Fewer Children Involved In School Athletics

School sports enrollment is declining at alarming rates, but what is the cause for this mass exodus in organized athletics?

By Erika Hanson | Published

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school sports

School sports have long been a staple of American education. Dating back to America’s introduction of mandatory schooling for children, organized school sports has been a major part of youth life. Nearly a decade ago, some 7.7 million U.S. children played on a high school sports team, according to the National Federation of State High School Associations (NFHS). But by and large, student enrollment in these extracurriculars is declining, and many experts are left wondering why the sudden shift.

According to reports from EdWeek, the majority of school sports have reopened in the United States, but many schoolchildren are not returning to them. According to a survey from the Aspen Insitute and Utah State University, nearly three in ten students who were previously a part of school athletics are no longer involved or interested in playing organized sports. This number is a striking 19% increase from the last time the study was conducted last year when nearly one in five students failed to return to athletics.

school sports

The decline in school sports enrollment could have long-lasting effects on students. Studies show how student-athletes are less likely than non-athletes to be obese, and less likely to experience mental health problems with higher self-esteem. Furthermore, students involved in school-run athletic programs are more likely to go to college.

So what exactly is to blame for the mass exodus of students in school sports? Some believe that the COVID pandemic has a lot of play in the reasoning. Pandemic shutdowns didn’t only affect school closures, but also their sports counterparts. In the EdWeek report, one study from a single high school found that compared to previous years, the percentage of overweight or obese students at the school more than doubled during the 2020-2021 school year, when the school was shut down for five months. But this still fails to answer why the students have still yet to return to school sports.

There are multiple reasons students and parents might be wary about the return to school sports after school closures. Illness and fear of contracting COVID might be one reason for the lack of interest. Evidence suggests that COVID can spread more easily through athletic sports teams, especially those that happen indoors, such as wrestling and basketball. But lack of motivation to return might also be to blame.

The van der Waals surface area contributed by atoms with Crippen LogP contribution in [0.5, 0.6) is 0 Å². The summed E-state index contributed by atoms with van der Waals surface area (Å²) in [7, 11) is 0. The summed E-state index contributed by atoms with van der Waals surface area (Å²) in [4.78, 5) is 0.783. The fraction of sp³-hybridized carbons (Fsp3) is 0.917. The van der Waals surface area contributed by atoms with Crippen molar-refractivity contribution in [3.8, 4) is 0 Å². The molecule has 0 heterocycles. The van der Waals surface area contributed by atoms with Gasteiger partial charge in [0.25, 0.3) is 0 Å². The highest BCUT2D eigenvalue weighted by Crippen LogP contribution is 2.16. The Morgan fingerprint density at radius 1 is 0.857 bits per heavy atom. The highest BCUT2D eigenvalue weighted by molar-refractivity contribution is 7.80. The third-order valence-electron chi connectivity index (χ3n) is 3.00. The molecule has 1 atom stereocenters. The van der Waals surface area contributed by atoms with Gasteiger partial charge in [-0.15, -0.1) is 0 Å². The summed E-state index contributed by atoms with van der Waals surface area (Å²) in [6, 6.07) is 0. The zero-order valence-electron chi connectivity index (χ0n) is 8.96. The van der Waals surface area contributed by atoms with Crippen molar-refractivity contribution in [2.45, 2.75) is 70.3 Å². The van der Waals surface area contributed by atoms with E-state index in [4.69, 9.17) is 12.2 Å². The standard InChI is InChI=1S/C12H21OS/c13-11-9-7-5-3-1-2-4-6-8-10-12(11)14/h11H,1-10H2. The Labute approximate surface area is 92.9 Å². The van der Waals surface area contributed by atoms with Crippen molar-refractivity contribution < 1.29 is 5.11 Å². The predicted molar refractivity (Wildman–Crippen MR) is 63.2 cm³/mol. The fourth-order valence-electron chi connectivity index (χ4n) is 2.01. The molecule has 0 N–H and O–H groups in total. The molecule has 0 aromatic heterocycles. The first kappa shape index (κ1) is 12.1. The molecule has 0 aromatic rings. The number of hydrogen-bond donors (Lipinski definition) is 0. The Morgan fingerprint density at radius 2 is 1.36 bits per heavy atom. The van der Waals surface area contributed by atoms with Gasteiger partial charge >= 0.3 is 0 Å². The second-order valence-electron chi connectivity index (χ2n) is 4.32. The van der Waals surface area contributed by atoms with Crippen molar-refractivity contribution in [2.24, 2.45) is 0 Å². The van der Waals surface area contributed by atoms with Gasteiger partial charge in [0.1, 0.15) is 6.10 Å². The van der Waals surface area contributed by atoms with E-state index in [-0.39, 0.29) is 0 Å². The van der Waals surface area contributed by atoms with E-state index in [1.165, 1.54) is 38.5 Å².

school sports

Some believe that the prolongated time athletes spent away from school sports, often in isolation at home, made students become “lazy” and lack the motivation to get back on the horse. Sofia Velasquez, a student-athlete at Acero Garcia High School in Chicago feels that this is the reason many of her old teammates have not returned to sports. “This year, there’s a lot of girls that just don’t want to try anymore. Or they think it’s pointless to try. I’ve heard that and then I’ve also just seen it,” she said. 

Furthermore, another pandemic-driven reason Velasquez and others believe many haven’t returned to school sports is seen in a sense of hopelessness. “There’s a possibility it could be taken away again, because I know a lot of championships and state tournaments were canceled because of the pandemic, and that crushed a lot of people, discouraged them from wanting to go back because of how hard they would work,” Velasquez said. But while there is no denying the pandemic likely played a large part in this, some think of lack of options might be to blame for the decline.

Aspen Institute also reported that the number of school sports options available to students at most schools is not meeting the demands for sports children want to play. Traditionally, sports teams like football, basketball, and soccer are offered to schoolchildren, but many schools lack alternative offerings. When students were surveyed on what physical activities they enjoyed and wanted to see teams built around, the respondents answered highest in fields like strength training, biking, skateboarding, yoga, and climbing, respectfully. 

Given that overall, the majority of schools are just getting back to normalcy, the decline in school sports interest will hopefully show signs of shifting upwards next year. But considering that alternative sports are growing in popularity, schools might need to get creative if they want to get more kids involved. Regardless, given the plethora of positive effects it have on children even beyond school, it’s something that needs to be addressed.